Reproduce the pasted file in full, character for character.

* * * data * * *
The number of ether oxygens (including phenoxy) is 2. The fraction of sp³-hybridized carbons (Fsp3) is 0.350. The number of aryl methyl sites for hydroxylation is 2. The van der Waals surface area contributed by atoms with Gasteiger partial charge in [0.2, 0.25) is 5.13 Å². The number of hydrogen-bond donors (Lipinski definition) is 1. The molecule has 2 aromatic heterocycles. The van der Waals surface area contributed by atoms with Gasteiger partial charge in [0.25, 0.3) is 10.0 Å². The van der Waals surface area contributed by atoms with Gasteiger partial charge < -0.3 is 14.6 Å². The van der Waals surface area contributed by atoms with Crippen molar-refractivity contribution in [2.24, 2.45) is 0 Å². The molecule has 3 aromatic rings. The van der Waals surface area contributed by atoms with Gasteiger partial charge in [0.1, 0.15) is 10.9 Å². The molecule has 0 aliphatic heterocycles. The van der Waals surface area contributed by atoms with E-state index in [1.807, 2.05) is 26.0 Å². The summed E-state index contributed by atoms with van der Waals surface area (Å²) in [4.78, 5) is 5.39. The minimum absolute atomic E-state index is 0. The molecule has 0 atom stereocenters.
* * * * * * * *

The number of ether oxygens (including phenoxy) is 2. The fraction of sp³-hybridized carbons (Fsp3) is 0.350. The number of aryl methyl sites for hydroxylation is 2. The van der Waals surface area contributed by atoms with Gasteiger partial charge in [0.2, 0.25) is 5.13 Å². The number of hydrogen-bond donors (Lipinski definition) is 1. The molecule has 2 aromatic heterocycles. The van der Waals surface area contributed by atoms with Gasteiger partial charge in [0.25, 0.3) is 10.0 Å². The van der Waals surface area contributed by atoms with Gasteiger partial charge < -0.3 is 14.6 Å². The van der Waals surface area contributed by atoms with Crippen molar-refractivity contribution in [2.24, 2.45) is 0 Å². The molecule has 3 aromatic rings. The van der Waals surface area contributed by atoms with Gasteiger partial charge in [0.1, 0.15) is 10.9 Å². The molecule has 0 aliphatic heterocycles. The van der Waals surface area contributed by atoms with E-state index in [1.807, 2.05) is 26.0 Å². The summed E-state index contributed by atoms with van der Waals surface area (Å²) in [4.78, 5) is 5.39. The minimum absolute atomic E-state index is 0. The molecule has 0 atom stereocenters.